A submerged village rises  We are standing in the middle of one of the most surreal landscapes in Goa. The steeply cut banks of a stream show strange parallel marks and deep burrows. Mud walls of abandoned houses still stand weirdly here and there. A stone pedestal without its cross appears as muddy as the… Read more »

Curdi – A Goan Atlantis

by Jose Lourenco

A submerged village rises 

We are standing in the middle of one of the most surreal landscapes in Goa. The steeply cut banks of a stream show strange parallel marks and deep burrows. Mud walls of abandoned houses still stand weirdly here and there. A stone pedestal without its cross appears as muddy as the barren land around. Stumps of coconut trees stick out everywhere, with strange nest-like cavities.

The terrain in this valley is barren and scorched, but only up to a distinct line in the distance, beyond which lush greenery abounds. Why is this valley so desolate? And why is it so only to a certain distance to my left and right?

The answer lies straight ahead, at the water body stretching out as far as the eye can see. We are in the middle of Curdi, a village in Sanguem taluka, that was submerged by the Selaulim Dam project back in the 1980s.  It is only in the hot summer month of May that the waters recede enough for parts of Curdi village to rise again. It is in this month that some original villagers of Curdi make a pilgrimage here again, to celebrate the feast of a little chapel that still stands on the hill,  just above the water line. They have all gathered around that little shrine up on the green hilltop, as we stand at the centre of the parched dead village. Just ahead of us, an old road vanished into the waters.

 

Ruins of the post office

Alex Pereira, a 52-year-old man who hailed from Curdi, was 19 years old when he heard that a dam was going to be built. “We thought that it was not possible to build a dam across this huge river. I couldn’t believe that it would turn into reality. Some people thought that the government was going to join the two mountains in the village which were miles apart, which to them was simply impossible.”

The mud walls of some houses still stand strong, the rammed earth has hardened into a stone-like mass. Pieces of clay roof tiles and shards of pottery lie around, giving the place an appearance of an archeological dig. And yet, although it is only for a month, new shoots of grass emerge on the dry cracked bed.

After the dam project was planned, the villagers of the affected areas were offered compensation and relocation. The Curdikars moved to Vaddem and Valkinim, two hamlets near Sanguem town.

After a period of anguish, the villagers of Curdi have moved on with their lives in their new settlements. A new generation of young people born after Curdi was submerged are growing up with the old Curdi existing only in the memories of their parents and village elders.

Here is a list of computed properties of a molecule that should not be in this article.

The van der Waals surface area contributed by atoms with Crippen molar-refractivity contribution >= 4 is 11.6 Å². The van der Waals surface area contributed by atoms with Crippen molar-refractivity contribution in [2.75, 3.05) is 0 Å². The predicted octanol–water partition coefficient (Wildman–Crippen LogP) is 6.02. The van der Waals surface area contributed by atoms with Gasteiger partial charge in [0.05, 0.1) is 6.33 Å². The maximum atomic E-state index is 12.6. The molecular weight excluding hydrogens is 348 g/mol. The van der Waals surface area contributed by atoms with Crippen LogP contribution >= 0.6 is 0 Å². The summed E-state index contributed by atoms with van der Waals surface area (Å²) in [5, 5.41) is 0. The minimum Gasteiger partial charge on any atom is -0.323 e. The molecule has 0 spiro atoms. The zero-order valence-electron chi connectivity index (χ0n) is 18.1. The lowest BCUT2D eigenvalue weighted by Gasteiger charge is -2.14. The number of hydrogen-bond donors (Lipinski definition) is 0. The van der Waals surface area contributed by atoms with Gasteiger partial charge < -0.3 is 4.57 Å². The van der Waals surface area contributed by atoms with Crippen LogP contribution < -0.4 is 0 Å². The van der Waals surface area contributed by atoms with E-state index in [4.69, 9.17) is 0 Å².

“There was a lot of open space,” Augustine Furtado, a villager, recalls of Curdi. “Water was fresh and in plenty. People were free to grow anything in the open space.”

 

Venisha sits by the ruins of her father’s house

Venisha Fernandes, a young academic teaching at Shri Mallikarjun College at Canacona, wrote a dissertation on Curdi for her Masters degree in Sociology at Goa University. She interviewed many Curdi elders on their experience, emotions and memories. For many of them, their village still exists in dreamtime.

“Curdi is also present in people’s dreams,” says Venisha. “They see it and virtually visit it in their dreams, and meet old neighbours and others. People dream of the places they frequented or of people to whom they were much attached. One villager dreams of his parents; those who are dead come into his dreams. He also dreams of the fields, his coconut grove, and cows. He says many of his fellow villagers get dreams of Curdi, which they share, saying ‘Arre! ratim hanv Curdi vochun ailom!’ (Man! Last night I went to Curdi!)”

Though she was born later, Venisha’s family is from this village, and the rising of Curdi in May has a strong emotional significance to her. Her paper will appear as an essay along with eight other sociological studies by young scholars in a forthcoming book titled ‘Hanv Konn?’(Who Am I?), edited by Alito Siqueira, her mentor at the Department of Sociology at Goa University, noted writer Victor Rangel-Ribeiro, and myself.

The structure of the old post office still stands in Curdi, its cubicles and concrete lintels defying decades of submersion under water. Some of the children who have turned up for the village feast play hide and seek in its encrusted walls, probably unaware of the letters of love and longing that once went out to the world from this once living village. Soon the storm clouds of June will come, the rains will lash the land, and Curdi will return to the embrace of deep waters.

 

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